Let's Close The Skills Gap

Manufacturing jobs across the country are unfilled due to a lack of skilled workers, and this situation will only grow more problematic as the baby boomers retire. It’s time to take action.

By Timm Johnson, Contributing Editor

Take a walk out to your shop floor and tell me what you see.

For starters you probably see engineering, fabrication, and assembly cells, and some rather high-tech machinery used to support each of those functions. You also see employees working in those cells, using their skills and years of experience to get the job done professionally and on time.

Notice anything else about your workforce? Some of them may be graying and soon preparing to retire. The age of your workforce represents a good opportunity for qualified younger employees to step in and launch their career. The problem you face is finding that young person.

All around the country there are manufacturing jobs that employers are looking to fill. Sadly, there aren’t enough skilled workers to fill them. So just how many jobs are open? According to Businessweek.com, there are more than 600,000 U.S. manufacturing jobs that remain unfilled due to a lack of trained workers. In fact, in the United States, technicians and skilled trades represent two of the top three most difficult job categories for manufacturers to fill.

With unemployment still somewhat high in this country, why aren’t people looking at manufacturing as a viable career choice? It starts with perception. I think many people have a negative view toward manufacturing. All they see are dirty jobs, tall smoke stacks, and hot factories. While at one time that was true, those stereotypes are decades old, and anyone who’s been inside a manufacturing facility knows it’s an environment filled with cutting-edge technology that requires skill and training to work. But that’s part of the problem—people don’t know what it’s like because they’ve never been inside a plant. Those antiquated, negative perceptions are hampering the recruiting efforts of young people into the industry, and they need to be changed.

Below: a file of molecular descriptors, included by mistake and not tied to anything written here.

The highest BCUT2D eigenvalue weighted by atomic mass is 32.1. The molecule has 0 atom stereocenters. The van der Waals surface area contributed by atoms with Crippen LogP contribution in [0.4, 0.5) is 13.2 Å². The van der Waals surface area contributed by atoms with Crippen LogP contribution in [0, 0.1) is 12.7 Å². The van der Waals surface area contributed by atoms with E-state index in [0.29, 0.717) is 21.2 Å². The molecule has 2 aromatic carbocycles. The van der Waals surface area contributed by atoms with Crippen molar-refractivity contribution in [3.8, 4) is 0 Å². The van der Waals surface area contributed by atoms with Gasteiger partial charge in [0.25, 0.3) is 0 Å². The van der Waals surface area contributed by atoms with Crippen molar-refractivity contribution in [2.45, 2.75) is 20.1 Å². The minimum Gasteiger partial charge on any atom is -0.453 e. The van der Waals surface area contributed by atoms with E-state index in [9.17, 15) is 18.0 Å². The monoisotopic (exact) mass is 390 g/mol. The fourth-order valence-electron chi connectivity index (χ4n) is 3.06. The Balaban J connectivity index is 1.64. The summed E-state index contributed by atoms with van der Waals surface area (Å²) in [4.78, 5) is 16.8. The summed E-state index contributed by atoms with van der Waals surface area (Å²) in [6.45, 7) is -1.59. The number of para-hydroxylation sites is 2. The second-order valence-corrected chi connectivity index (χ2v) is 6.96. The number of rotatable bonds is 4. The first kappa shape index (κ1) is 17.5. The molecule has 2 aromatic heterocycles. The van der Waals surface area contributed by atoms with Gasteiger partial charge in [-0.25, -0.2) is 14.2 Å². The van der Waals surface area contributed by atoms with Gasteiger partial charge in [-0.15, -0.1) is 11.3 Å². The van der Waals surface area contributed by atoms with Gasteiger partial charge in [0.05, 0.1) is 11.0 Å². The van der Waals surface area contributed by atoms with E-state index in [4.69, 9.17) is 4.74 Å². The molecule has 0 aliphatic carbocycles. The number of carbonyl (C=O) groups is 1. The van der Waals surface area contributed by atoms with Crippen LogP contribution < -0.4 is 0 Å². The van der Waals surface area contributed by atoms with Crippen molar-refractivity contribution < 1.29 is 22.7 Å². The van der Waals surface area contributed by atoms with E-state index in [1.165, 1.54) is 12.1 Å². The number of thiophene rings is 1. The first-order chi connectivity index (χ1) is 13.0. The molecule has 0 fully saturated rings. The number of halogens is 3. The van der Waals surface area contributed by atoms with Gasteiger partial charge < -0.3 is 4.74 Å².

Engaging students
So how do we go about changing that perception and getting young people energized about manufacturing? I’d say let’s start engaging kids in grade school and emphasizing mathematics and science—the foundations they’ll need to pursue a career in high-tech industries such as manufacturing, packaging, engineering, etc. Organizations such as JumPPstart (www.pmmi.org) and Project Lead The Way (www.pltwy.org) are helping to pilot these efforts.

JumPPstart is an initiative between PMMI member companies in Milwaukee and Minneapolis that aims to connect with area high school students to promote careers in the packaging and processing industries. The goal is to engage students, parents, and school administrators to demonstrate career opportunities within the industry. In addition to Milwaukee and Minneapolis, a third will soon take root in Chicago.

Launched in 1997, Project Lead The Way is a non-profit organization that designs rigorous and innovative science, technology, engineering and mathematics curricular programs taught in middle and high schools across the country.


Spee-Dee® Packaging Machinery, Inc. is an industry leading supplier of powder fillers, auger fillers and dry product filling system solutions for the food, pharmaceutical and chemical industries. Since the 1940s, companies from around the world have turned to Spee-Dee for greatly improved efficiency and productivity. For more information about our dry product auger fillers, visit Spee-Dee’s web site at www.spee-dee.com or call 877-375-2121.